EU ′ready to improve′ Brexit proposal | News | DW | 19.09.2018
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EU 'ready to improve' Brexit proposal

The European Union has said it is ready to address key British concerns over Northern Ireland. Meanwhile, UK Prime Minister Theresa May wrote in a German newspaper that both sides were close to an orderly Brexit deal.

The EU is "ready to improve" its proposal on how to manage the border between the Republic of Ireland, an EU member, and Northern Ireland. The bloc's chief negotiator's comments on Tuesday came ahead of an informal two-day summit in Austria that will focus on Brexit and migration.

With just over six months to go before the UK is due to leave the European Union, the EU and Britain remain at loggerheads over the Irish border and the nature of a future relationship, especially over trade.

Both sides want to avoid a hard border between the Republic of Ireland and Northern Ireland, which will leave the EU under Brexit.

Read more: London Mayor Sadiq Khan joins call for second Brexit referendum 

EU chief negotiator Michel Barnier said the EU was ready to improve its offer on an "insurance policy" backstop arrangement in the absence of a deal on the Irish border before Britain leaves the bloc on March 29, 2019.

"Our proposal for the backstop on Ireland and Northern Ireland has been on the table since February," said Barnier. "We are ready to improve this proposal."

The EU negotiator said he was "clarifying which goods arriving into Northern Ireland from the rest of the UK would need to be checked and where, when and by whom these checks could be performed. We can also clarify that most checks can take place away from the border, at the company premises or in the market."

Watch video 01:30

Barnier: Brexit deal with London 'possible'

May: Deal is close

British Prime Minister Theresa May had rejected a previous plan, arguing it would sever Northern Ireland from Britain.

"Neither side can demand the unacceptable of the other, such as an external customs border between different parts of the United Kingdom — which no other country would accept if they were in the same situation," May wrote in the Wednesday edition of Die Welt newspaper.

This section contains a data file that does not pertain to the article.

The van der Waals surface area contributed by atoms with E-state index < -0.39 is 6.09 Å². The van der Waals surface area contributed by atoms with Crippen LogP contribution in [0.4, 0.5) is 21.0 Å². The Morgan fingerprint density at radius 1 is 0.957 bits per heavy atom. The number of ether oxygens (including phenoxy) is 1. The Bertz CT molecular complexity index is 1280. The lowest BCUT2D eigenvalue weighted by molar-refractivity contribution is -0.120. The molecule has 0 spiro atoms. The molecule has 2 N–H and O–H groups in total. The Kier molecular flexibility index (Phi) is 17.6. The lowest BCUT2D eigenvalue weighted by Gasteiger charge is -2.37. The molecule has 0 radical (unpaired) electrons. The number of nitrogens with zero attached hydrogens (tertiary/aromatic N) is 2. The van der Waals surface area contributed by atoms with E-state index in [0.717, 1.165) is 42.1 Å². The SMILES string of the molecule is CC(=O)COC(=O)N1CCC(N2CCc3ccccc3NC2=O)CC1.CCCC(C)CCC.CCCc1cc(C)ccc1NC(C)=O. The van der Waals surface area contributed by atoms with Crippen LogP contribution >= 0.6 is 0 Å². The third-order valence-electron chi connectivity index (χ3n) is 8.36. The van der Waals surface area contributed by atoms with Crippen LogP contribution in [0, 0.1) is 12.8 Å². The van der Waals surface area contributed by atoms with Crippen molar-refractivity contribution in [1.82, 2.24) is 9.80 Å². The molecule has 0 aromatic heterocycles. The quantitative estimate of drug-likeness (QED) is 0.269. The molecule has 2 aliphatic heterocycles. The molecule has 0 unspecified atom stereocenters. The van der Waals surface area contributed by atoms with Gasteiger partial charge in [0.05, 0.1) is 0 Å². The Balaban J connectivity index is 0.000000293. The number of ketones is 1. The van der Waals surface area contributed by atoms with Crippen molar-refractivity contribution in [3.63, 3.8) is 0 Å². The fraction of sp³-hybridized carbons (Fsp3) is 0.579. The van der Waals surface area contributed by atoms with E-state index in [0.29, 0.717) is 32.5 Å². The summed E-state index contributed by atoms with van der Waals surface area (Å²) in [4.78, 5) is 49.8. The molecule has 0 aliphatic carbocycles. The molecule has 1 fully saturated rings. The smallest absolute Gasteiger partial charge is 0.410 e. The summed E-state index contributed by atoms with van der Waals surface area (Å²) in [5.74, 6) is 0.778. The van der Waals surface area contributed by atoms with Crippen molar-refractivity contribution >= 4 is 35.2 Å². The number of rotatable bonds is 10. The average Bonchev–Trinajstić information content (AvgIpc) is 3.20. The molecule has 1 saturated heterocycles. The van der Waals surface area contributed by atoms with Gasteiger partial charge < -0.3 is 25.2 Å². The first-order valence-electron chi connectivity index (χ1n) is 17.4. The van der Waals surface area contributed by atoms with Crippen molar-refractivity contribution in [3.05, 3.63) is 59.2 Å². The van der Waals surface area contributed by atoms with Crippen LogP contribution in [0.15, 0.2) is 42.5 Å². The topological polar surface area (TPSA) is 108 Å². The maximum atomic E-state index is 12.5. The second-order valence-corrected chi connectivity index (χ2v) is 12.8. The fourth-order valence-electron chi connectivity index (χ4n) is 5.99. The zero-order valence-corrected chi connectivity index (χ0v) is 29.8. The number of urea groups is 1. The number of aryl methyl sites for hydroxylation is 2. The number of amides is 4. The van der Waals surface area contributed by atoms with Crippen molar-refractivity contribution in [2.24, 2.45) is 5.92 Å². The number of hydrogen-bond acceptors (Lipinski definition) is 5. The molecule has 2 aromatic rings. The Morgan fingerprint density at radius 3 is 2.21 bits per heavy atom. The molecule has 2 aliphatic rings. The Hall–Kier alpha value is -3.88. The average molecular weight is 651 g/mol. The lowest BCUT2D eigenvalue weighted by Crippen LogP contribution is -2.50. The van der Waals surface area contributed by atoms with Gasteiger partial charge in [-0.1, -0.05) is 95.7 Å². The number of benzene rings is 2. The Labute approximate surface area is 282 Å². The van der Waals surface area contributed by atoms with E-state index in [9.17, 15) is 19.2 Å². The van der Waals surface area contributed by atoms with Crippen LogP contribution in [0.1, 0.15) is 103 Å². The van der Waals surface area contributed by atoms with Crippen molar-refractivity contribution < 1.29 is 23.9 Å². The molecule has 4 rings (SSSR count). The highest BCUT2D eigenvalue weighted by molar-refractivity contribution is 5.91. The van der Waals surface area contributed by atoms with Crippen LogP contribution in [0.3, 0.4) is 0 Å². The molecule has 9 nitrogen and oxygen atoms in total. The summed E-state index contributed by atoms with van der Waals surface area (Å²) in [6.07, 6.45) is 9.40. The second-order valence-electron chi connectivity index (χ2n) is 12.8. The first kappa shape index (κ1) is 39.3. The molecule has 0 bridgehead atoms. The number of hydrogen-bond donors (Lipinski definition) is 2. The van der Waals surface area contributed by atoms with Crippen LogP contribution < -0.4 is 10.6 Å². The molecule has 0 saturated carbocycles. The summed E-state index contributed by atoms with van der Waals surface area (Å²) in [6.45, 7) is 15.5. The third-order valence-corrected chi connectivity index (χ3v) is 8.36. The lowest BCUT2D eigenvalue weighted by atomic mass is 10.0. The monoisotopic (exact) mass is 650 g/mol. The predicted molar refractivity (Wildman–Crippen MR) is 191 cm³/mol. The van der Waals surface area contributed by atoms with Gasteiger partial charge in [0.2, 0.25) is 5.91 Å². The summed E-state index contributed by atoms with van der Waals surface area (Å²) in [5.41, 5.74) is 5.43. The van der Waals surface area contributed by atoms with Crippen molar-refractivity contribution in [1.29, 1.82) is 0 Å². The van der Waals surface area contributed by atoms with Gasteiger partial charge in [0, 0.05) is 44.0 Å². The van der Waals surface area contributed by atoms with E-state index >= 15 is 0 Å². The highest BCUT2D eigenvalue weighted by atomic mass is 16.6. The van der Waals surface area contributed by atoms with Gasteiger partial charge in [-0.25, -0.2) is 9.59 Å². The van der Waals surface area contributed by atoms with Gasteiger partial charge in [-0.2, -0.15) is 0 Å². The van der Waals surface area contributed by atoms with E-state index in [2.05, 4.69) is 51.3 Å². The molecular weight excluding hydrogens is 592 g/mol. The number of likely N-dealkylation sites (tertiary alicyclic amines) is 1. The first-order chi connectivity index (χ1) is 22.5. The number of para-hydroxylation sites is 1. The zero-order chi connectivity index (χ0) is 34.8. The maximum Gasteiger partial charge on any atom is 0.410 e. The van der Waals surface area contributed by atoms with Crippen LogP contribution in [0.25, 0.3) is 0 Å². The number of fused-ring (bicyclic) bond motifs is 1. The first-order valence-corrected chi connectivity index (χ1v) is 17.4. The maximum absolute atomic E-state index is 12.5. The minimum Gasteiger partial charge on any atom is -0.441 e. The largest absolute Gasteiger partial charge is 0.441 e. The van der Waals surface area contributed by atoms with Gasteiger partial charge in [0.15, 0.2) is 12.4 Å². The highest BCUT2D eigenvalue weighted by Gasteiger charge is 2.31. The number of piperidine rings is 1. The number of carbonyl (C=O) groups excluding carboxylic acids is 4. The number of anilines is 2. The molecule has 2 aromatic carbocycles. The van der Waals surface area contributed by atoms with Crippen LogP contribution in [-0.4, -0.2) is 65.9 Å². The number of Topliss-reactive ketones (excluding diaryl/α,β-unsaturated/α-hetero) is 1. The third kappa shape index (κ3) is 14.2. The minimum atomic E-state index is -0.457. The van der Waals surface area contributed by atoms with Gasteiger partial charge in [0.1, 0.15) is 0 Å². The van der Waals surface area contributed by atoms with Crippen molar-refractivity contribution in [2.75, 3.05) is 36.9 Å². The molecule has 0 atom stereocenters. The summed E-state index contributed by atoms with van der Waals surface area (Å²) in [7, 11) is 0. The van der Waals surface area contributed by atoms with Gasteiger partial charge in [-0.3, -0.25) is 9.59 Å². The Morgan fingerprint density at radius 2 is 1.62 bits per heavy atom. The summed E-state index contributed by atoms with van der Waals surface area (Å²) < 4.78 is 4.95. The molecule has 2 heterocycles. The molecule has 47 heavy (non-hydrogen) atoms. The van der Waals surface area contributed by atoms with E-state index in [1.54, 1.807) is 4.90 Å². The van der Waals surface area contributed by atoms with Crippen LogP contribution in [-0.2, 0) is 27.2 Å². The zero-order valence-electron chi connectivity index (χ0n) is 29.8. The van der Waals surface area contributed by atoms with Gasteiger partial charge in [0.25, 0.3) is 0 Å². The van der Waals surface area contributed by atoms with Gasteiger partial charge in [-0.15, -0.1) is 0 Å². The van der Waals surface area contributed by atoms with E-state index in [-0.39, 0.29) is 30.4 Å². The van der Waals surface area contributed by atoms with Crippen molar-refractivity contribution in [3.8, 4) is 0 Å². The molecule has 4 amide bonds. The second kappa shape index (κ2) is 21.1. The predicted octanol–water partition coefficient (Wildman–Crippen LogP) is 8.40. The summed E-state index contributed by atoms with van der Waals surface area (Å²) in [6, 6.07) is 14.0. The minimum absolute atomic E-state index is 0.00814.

May called for "goodwill and determination" from both sides to avoid a hard Brexit, which could unleash economic troubles in the EU and UK.

"We are near to achieving the orderly withdrawal that is an essential basis for building a close future partnership," May wrote. "To come to a successful conclusion, just as the UK has evolved its position, the EU will need to do the same." 

May also wrote that there should be "frictionless movement of goods" between Ireland and Northern Ireland.

May is expected to try to convince EU leaders of her so-called Chequers plan at the summit in Austria on Wednesday and Thursday. The meetings come as she is under pressure from some pro-Brexit conservatives over her plans. 

'Limiting Brexit damage in our shared interest'

The EU has argued Britain can't pick and choose parts of the single market and piggyback on Northern Ireland's special status.

"Limiting the damage caused by Brexit is in our shared interest. Unfortunately, a no-deal scenario is still quite possible," European Council President Donald Tusk said Tuesday. "But if we all act responsibly, we can avoid a catastrophe."

Both sides are hoping to reach a final Brexit deal by November in order to provide enough time for it to be passed by parliaments in both the UK and the EU.

Other issues that still need to be hammered out include the future trade relationship and a joint political declaration for the future relationship between Britain and the EU.

cw/cmk (Reuters, dpa)

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